MPI Perspective - February 2008 - (Page 9)

Building Relationships for Work By Amy Drew Thompson Wining and dining is likely one of the aspects of meeting planning that make friends envious of your career. Sure, they’ll roll their eyes, but professionals know all that fun you’re having can positively impact your company’s business for years to come. In the continual quest for the ideal venue – whether for a meeting, teambuilding exercise, incentive program or otherwise – there’s no doubt a planner’s job often involves the (cough, cough) tedium of luxurious professional perks. Some enjoy fam trips to destinations exotic and far-flung, opulent spa amenities, meals prepared by expert chefs in locations that can be elegant, sumptuous, and elite. It’s a facet of the job that makes the packing and unpacking of boxes undeniably worth the backache and paper cuts. But really, it’s all about social networking, building strong relationships while simultaneously investigating what a particular destination, property or venue has to offer. And it remains a rocksolid means of creating and maintaining rapport, of forging bonds that help generate business. But planners still need to justify the value of these trips to their employers just as the suppliers do, and there’s a fine line between advantageous research and abusing the privilege. “Wining and dining is the most opportunistic platform for relationship building,” says Michael Mecham, CMP, whose nine years as Event Planner for Levi Strauss & Co. has helped shape his philosophy about networking. “However, some stop with the wining-dining part and forget the real objective. If done effectively, I’d say a relationship or impression brought to life through such ‘hospitality’ can remain in the thoughts of a buyer for years to come.” Does a relationship built on such a foundation affect the contract negotiation process? “A b s o l u t e l y ! ” he says. “It creates channels of com mu n icat ion and understanding grounded in respect that help each side get their needs met. It also creates a desire for a partnership. Why would you partner with a stranger if the alternative is someone with whom you have a relationship of trust?” And that trust, says Joel Costa, CMP, Director of Sales and Marketing for the JW Marriott San Francisco, and MPI member since 1993, can most certainly be built on a foundation forged while entertaining. “It’s easier to negotiate when both parties can be open and comfortable with each other. Face-to face relationships are preferable when negotiating because it’s easier to judge sincerity, and also to understand needs better because you can experience your client’s personality MPINCCperspective | VOL. 26, NO. 4 | 9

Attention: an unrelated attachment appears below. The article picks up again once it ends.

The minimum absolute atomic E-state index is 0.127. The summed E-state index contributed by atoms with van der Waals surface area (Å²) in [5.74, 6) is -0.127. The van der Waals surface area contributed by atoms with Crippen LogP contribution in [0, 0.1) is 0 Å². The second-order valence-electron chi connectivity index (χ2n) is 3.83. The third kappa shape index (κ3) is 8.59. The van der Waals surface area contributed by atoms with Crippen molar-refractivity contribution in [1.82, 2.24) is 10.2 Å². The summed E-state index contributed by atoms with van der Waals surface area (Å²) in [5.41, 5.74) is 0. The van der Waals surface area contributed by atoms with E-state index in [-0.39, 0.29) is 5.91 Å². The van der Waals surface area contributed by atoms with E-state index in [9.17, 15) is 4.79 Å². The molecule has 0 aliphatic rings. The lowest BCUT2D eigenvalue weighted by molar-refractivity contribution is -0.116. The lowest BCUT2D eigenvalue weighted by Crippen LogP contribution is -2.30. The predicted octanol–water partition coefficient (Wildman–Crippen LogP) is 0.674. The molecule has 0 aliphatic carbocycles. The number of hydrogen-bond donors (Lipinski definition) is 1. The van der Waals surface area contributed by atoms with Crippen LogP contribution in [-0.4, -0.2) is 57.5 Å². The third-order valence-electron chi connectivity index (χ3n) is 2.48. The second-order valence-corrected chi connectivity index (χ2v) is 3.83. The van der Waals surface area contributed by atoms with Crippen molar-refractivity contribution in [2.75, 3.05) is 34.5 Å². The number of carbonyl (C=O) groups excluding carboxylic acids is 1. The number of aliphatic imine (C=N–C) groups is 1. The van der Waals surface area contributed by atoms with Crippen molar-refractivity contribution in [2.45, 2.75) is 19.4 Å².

Table of Contents for the Digital Edition of MPI Perspective - February 2008

MPI Perspectives - February 2008
President's Message
Bulding Relationships for Work
Principles of a Professional
Love Alliances, Hate Negotiations
The Lost Office Relationships
My MPI - Paula Higgins
Member Pearls
Green Meetings
Chapter Chatter
Join the Ranks - Become a CMP
Destination Spotlight - Ontario, California
Index to Advertisers

MPI Perspective - February 2008